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PostPosted: Aug 17, 2009 8:23 pm 
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Location: Los Altos, California
David wrote:
I'll try contacting them shortly (something I should have done long ago...)


More than anything else, this is the most important thing we can do right now. We need the folks who are doing real work on MSRs to become familiar with what the other groups are doing, so that the funding path forward can become clear.

-Iain


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PostPosted: Aug 18, 2009 1:15 am 
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Location: Rez, Czech republic
Lars wrote:
By the way, I think we could extract the 237Np instead of the 238Pu and recover 0.015 of the neutrons. This would assume that UF6 and NpF6 behave sufficiently differently that we could separate them by fractional distillation or similar method when we have them both as a gas in the fluorinator.


NpF6 and UF6 can not be separeted by distillition, becouse their boiling points are too close. NpF6 can be separated from UF6 by sorption on NaF or MgF2, but the efficiency is quite low ~ 60 - 70%.

J. Skarohlid


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PostPosted: Aug 18, 2009 6:25 am 
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Welcome, we are glad to have you join us.

Thank you, I wasn't sure how hard it would be to separate Np from U.
It sounds like it is harder than I imagined.


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PostPosted: Aug 18, 2009 8:55 am 
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badlooker wrote:
Lars wrote:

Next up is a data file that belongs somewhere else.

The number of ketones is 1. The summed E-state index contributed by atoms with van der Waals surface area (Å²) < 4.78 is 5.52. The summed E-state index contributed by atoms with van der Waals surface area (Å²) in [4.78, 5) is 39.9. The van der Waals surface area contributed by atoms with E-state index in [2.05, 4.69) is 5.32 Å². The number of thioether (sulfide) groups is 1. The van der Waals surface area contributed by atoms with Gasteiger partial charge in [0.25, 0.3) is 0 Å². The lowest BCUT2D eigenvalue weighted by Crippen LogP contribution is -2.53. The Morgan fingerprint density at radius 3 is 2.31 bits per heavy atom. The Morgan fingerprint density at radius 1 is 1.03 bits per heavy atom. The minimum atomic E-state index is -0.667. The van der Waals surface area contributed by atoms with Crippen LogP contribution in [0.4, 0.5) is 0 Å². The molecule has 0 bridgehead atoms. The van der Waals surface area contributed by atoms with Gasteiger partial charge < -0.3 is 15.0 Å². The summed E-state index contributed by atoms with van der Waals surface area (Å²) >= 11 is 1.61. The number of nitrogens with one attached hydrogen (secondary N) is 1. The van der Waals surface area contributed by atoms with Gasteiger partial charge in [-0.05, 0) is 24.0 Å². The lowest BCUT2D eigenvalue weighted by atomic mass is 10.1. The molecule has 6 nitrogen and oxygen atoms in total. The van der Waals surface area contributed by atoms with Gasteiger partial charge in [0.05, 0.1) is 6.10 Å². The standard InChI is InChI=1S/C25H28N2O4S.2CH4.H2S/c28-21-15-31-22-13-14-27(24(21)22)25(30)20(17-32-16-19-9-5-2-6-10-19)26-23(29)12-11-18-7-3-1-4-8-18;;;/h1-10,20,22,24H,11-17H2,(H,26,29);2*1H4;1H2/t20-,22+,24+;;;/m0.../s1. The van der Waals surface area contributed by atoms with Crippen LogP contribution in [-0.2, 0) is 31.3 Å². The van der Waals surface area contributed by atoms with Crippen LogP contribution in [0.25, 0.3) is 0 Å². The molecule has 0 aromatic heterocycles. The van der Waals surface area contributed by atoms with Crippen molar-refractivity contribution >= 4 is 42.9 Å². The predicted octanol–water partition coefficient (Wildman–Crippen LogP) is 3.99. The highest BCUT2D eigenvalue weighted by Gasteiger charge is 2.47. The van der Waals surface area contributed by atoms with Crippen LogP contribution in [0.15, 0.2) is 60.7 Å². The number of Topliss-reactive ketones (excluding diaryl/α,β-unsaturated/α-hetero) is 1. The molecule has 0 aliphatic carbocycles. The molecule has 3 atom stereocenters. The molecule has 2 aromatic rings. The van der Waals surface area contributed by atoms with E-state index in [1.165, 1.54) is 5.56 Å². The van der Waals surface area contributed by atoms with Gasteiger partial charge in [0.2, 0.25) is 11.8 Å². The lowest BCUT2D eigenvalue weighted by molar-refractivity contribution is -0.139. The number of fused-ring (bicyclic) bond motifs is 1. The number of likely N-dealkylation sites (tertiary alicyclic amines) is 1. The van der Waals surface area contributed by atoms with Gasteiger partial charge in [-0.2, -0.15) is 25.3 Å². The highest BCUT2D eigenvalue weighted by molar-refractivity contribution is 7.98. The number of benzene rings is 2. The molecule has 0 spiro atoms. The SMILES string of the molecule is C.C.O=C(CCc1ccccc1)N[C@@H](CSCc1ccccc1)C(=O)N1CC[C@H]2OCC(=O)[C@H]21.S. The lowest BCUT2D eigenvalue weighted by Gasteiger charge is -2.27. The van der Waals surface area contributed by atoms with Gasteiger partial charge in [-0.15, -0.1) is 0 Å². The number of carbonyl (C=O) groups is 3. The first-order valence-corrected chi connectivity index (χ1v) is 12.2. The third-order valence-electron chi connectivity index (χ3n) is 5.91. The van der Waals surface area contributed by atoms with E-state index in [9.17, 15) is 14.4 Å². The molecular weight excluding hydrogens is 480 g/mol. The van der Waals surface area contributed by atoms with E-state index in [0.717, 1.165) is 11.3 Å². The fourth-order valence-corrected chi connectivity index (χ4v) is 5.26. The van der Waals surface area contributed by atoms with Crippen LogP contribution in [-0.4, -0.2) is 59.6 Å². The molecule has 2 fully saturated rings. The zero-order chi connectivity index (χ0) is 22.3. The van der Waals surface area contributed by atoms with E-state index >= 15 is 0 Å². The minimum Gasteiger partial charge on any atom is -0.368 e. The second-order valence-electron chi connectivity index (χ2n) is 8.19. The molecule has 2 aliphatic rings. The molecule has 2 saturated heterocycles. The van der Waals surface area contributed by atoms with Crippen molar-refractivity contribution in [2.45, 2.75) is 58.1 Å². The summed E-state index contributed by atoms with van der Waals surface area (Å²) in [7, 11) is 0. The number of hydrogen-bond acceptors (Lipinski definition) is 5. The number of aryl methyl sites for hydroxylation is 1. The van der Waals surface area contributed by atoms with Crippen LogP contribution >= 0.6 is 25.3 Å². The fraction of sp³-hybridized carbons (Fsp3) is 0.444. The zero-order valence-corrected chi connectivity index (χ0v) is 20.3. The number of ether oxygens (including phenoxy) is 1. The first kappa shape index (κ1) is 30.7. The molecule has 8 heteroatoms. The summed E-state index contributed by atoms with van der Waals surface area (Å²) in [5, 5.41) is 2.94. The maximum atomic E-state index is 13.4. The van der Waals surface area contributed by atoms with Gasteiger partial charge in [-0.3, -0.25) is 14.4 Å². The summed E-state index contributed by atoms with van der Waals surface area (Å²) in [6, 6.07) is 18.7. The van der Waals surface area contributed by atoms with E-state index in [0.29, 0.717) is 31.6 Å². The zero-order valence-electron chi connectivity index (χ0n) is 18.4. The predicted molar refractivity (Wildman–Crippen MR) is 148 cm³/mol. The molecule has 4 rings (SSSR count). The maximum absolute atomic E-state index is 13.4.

By the way, I think we could extract the 237Np instead of the 238Pu and recover 0.015 of the neutrons. This would assume that UF6 and NpF6 behave sufficiently differently that we could separate them by fractional distillation or similar method when we have them both as a gas in the fluorinator.


NpF6 and UF6 can not be separeted by distillition, becouse their boiling points are too close. NpF6 can be separated from UF6 by sorption on NaF or MgF2, but the efficiency is quite low ~ 60 - 70%.

J. Skarohlid



Thanks, yes that was ORNL's method, using beds of NaF etc. I can't recall but I would imagine they simply used multiple beds to get around the modest efficiency. Since there was no rush to extract the NpF6 they could simply let it build up for quite awhile and then flush it out (simply by heating them I think?). Doesn't sound too expensive or hard at least on paper...

David L.

P.S. Just noticed your address is showing Rez, Czech Republic. Yes, a huge welcome, your group is certainly leading the way in many areas, especially in salt processing so any input you can share is appreciated. I hope we can also expand your views on new ways to implement Two Fluid designs (and many other interesting proposals).


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PostPosted: Aug 23, 2009 2:50 pm 
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David,

I have the same misgivings as you about this design. If one imagines the blanket salt system draining, the neutrons from the core are exposed to less absorptions from the blanket salt, but also some additional moderation from the graphite that lines the core.

I think, for safety's sake, it is important to bake into any design the loss of any salt system. I think the two fluid annular design can accomplish this, particularly if surrounding the outside of the pipes there is a material that acts as a neutron absorber. I'm guessing, (correct me if I'm wrong) that there will be an insignificant amount of diffusion of the neutrons to the absorber if the blanket salt is in the annulus. If the blanket salt were to drain, however, that would expose the absorber to greater flux, causing the reactor to go subcritical.

Also, I think the graphite issues - geometry changes that affect reactivity and the need for constant replacement - are problematic.